The Nihon Review - Anime Reviews & Editorials

Blue Exorcist: The Movie

Title: Blue Exorcist: The Movie
Genre: Action/Drama
Company: A-1 Pictures
Format: Movie; 90 minutes.
Dates: 24 Dec 2012

Synopsis: The people of True Cross Academy are in high spirits, and the mood is rowdy as everyone is ushering in the Hikemu Festival, which is held every 11 years. Okumara Rin, his brother, Yukio, and Shiemi are tasked with taking down the Phantom Train but failed to do so. In the midst of the destructive aftermath, Rin comes across a seemingly innocent child demon with no memories and is then ordered to take custody of the child by Mephisto. Rin soon realizes what the boy really is and later understands why he was sealed ages ago.

The Highlights
Visuals: Solid production values, as expected from a well-budgeted movie.
Characters: Still the same old cast from the main series.
Plot: Well written and executed, albeit utterly predictable.
Watch this if: You’re a fan of Blue Exorcist … or have 90 minutes of spare time.

Blue Exorcist is a likable shounen action series. The show has a relatable protagonist who struggles to find his place in the human world as a creature originally from hell à la HellboyIt also features a memorable musical score by Sawano Hiroyuki and an opening episode that is unexpectedly well-executed and sentimental. After that, though, it unfortunately runs into several typical plot holes and clichés, and eventually signs off with a haphazard and ill-written ending. Though the TV series ending left an unpleasant aftertaste for me, I still remember the few traits that make the series quite the decent action/drama production, and hence gave Blue Exorcist: The Movie a try to see if it outdoes its predecessor.

As I initially expected, the story of The Movie is one that deviates from that of the main series and thus has no relations with it whatsoever. Story-wise, it is very simplistic: Rin meets a seemingly harmless demon whom he names Usamaro and they become closer together, but then all hell breaks loose due to complicated circumstances. Though the premises aren’t particularly original, it reminds me of the good things from the main series: the characters’ down-to-earth and genuine empathy. There’s something earnest about the relationship that buds between Rin and Usamaro; the story reiterates the overarching theme of friendship and brotherhood, one that the series has always handled and carried decently.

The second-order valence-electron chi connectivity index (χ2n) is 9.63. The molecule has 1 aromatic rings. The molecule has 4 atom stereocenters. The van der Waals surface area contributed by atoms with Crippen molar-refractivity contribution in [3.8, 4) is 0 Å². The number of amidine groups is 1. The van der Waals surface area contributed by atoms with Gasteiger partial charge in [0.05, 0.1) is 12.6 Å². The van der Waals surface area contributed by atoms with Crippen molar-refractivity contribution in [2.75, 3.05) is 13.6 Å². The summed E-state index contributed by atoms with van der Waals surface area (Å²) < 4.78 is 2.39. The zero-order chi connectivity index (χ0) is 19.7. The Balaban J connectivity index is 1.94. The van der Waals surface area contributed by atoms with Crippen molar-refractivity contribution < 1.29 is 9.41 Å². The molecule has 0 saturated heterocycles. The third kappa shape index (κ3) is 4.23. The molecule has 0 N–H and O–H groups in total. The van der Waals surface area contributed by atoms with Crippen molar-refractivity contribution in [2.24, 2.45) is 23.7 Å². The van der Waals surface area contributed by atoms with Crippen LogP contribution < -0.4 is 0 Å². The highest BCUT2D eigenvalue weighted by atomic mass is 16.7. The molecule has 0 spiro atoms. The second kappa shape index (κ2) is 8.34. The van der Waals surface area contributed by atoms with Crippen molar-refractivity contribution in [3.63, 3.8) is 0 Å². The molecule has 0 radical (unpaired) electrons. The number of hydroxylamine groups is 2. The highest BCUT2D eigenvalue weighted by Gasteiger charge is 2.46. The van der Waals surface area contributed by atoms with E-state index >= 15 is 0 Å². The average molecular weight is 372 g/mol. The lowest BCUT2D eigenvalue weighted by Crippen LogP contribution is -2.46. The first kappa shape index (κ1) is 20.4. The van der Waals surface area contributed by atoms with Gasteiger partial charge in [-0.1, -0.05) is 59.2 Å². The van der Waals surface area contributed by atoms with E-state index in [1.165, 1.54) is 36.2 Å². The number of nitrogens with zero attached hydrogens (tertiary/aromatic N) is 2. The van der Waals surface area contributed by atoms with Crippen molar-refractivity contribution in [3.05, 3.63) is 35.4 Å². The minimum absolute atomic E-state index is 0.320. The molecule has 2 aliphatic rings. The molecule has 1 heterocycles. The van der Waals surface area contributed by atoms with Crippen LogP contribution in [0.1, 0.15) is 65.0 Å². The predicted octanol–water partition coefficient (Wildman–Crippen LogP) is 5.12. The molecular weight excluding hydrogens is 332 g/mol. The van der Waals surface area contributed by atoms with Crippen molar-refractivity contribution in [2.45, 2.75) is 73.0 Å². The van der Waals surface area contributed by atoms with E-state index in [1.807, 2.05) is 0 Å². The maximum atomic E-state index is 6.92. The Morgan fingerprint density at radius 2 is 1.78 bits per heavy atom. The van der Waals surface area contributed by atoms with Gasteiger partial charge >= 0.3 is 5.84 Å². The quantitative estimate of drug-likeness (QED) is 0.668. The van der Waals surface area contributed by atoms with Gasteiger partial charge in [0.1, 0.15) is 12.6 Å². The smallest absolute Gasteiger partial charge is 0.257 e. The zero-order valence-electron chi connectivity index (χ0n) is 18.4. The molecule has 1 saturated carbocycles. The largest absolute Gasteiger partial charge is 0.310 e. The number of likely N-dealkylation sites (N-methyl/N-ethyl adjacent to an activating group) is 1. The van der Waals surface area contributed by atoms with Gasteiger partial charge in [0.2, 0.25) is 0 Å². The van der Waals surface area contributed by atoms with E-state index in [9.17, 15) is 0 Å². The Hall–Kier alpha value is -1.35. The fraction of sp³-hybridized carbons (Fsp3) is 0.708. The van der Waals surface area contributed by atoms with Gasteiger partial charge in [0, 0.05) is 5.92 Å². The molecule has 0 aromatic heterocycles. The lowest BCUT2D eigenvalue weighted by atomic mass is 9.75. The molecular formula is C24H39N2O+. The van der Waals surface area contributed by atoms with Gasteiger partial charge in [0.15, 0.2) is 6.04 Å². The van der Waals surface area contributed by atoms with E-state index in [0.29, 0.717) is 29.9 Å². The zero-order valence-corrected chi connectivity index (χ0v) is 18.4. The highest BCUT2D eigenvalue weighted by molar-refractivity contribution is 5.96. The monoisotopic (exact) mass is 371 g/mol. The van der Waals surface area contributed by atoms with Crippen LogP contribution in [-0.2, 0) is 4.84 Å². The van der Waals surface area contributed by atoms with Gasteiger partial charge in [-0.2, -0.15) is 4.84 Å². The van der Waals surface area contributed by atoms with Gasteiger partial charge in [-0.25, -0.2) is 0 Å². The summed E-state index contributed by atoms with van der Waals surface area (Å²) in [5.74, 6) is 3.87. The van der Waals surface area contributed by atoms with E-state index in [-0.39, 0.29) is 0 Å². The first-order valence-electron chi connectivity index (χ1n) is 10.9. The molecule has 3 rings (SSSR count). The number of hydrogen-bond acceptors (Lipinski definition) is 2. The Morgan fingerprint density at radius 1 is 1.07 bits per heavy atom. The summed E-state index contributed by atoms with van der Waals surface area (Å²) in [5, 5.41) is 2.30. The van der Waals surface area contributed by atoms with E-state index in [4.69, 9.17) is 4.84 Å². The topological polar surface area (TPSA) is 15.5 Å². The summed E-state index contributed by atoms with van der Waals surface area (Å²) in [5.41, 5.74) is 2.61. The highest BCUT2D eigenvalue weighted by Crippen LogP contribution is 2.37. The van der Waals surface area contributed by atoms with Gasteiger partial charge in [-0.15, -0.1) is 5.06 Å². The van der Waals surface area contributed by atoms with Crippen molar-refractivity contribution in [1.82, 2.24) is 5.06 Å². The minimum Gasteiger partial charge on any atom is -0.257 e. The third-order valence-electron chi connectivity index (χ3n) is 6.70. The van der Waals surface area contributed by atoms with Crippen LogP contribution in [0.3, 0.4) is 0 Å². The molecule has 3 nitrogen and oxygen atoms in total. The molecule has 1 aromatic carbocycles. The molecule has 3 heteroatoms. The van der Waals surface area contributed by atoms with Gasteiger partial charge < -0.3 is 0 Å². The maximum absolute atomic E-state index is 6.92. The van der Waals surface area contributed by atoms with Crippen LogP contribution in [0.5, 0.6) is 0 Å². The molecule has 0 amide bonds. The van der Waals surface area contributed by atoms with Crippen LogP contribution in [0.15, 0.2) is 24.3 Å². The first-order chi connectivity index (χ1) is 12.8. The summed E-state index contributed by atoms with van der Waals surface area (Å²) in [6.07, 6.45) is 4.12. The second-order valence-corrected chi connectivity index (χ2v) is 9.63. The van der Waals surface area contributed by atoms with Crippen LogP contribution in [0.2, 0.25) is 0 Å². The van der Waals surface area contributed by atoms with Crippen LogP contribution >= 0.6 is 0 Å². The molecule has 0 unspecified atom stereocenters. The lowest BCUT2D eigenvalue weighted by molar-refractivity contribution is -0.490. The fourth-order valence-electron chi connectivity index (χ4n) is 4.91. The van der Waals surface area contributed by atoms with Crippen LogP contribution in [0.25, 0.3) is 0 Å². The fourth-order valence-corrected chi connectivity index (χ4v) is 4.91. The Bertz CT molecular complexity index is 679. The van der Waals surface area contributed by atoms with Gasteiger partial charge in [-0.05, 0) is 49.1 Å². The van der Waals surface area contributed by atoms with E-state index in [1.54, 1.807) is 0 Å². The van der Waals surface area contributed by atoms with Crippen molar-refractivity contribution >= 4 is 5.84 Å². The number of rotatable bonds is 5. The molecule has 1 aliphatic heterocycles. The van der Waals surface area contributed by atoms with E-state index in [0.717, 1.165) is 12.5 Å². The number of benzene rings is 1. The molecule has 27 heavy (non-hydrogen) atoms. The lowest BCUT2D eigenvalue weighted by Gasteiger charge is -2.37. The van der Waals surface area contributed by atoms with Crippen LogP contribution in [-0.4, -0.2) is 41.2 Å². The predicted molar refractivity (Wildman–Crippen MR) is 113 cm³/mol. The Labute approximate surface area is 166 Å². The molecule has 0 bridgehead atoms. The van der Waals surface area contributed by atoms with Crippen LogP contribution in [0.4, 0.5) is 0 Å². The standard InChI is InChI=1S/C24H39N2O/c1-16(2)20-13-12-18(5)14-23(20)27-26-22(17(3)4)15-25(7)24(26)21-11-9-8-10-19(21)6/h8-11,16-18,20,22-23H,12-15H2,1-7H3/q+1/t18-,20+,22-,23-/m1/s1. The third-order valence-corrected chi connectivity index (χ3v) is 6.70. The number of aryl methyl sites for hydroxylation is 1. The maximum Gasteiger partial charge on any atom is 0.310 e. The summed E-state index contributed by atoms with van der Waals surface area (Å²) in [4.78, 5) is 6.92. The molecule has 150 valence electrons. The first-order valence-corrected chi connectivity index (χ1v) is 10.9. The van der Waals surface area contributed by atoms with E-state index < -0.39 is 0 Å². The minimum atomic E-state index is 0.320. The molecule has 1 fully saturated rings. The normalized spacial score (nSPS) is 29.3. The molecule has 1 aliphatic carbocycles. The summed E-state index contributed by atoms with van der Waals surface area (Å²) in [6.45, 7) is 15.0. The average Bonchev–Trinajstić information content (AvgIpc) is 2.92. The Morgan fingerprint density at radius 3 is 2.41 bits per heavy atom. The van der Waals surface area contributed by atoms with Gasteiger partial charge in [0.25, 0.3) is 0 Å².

And of course, The Movie has also stepped up on the visuals, something that I am pleased with but not particularly surprised from typical full-length anime movies. From the intricate and grand lantern floats to the confetti that envelopes the True Cross Academy, painstaking effort and detail have been put into the aesthetics. The same can be said for the action sequences: fluid animation renders every fight scene a visual feast. It is apparent that A-1 Pictures did not cut corners when it comes to making this quite festive spectacle to watch

If there is anything that The Movie could have done to make itself much better, it would be the character development. It’s a shame how the new character Cheng-Long Liu did not get any form of characterization and ends up being a typical supporting figure. And, as decent as the movie is, it’s nothing more than an extension of the main series rather than a continuation so viewers don’t really stand to miss out on a lot of detail if they had followed the main storyline. But with a short 90-minute timespan, viewers can simply treat this as a good way to kill some time. This movie simply reminds me of how Blue Exorcist is a fairly good title with some execution issues, and how the shounen genre isn’t as unlikable as I usually see it.

The Rating: 6

Reviewed by: AC

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